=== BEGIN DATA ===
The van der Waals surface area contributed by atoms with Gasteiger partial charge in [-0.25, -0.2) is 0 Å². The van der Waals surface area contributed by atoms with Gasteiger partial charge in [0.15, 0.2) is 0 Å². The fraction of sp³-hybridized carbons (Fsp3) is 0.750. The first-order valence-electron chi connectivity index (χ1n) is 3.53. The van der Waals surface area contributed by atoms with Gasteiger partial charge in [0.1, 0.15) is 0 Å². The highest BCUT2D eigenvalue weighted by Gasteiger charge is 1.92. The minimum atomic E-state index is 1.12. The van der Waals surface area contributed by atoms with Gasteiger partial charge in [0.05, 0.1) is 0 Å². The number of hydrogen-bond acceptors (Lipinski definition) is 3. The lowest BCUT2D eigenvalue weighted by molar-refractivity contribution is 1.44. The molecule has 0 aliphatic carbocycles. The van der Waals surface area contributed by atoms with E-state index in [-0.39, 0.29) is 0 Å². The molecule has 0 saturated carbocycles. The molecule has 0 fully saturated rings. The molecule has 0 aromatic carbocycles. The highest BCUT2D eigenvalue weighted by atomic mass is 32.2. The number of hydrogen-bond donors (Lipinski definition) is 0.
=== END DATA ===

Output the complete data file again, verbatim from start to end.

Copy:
The van der Waals surface area contributed by atoms with Gasteiger partial charge in [-0.25, -0.2) is 0 Å². The van der Waals surface area contributed by atoms with Gasteiger partial charge in [0.15, 0.2) is 0 Å². The fraction of sp³-hybridized carbons (Fsp3) is 0.750. The first-order valence-electron chi connectivity index (χ1n) is 3.53. The van der Waals surface area contributed by atoms with Gasteiger partial charge in [0.1, 0.15) is 0 Å². The highest BCUT2D eigenvalue weighted by Gasteiger charge is 1.92. The minimum atomic E-state index is 1.12. The van der Waals surface area contributed by atoms with Gasteiger partial charge in [0.05, 0.1) is 0 Å². The number of hydrogen-bond acceptors (Lipinski definition) is 3. The lowest BCUT2D eigenvalue weighted by molar-refractivity contribution is 1.44. The molecule has 0 aliphatic carbocycles. The van der Waals surface area contributed by atoms with E-state index in [-0.39, 0.29) is 0 Å². The molecule has 0 saturated carbocycles. The molecule has 0 fully saturated rings. The molecule has 0 aromatic carbocycles. The highest BCUT2D eigenvalue weighted by atomic mass is 32.2. The number of hydrogen-bond donors (Lipinski definition) is 0.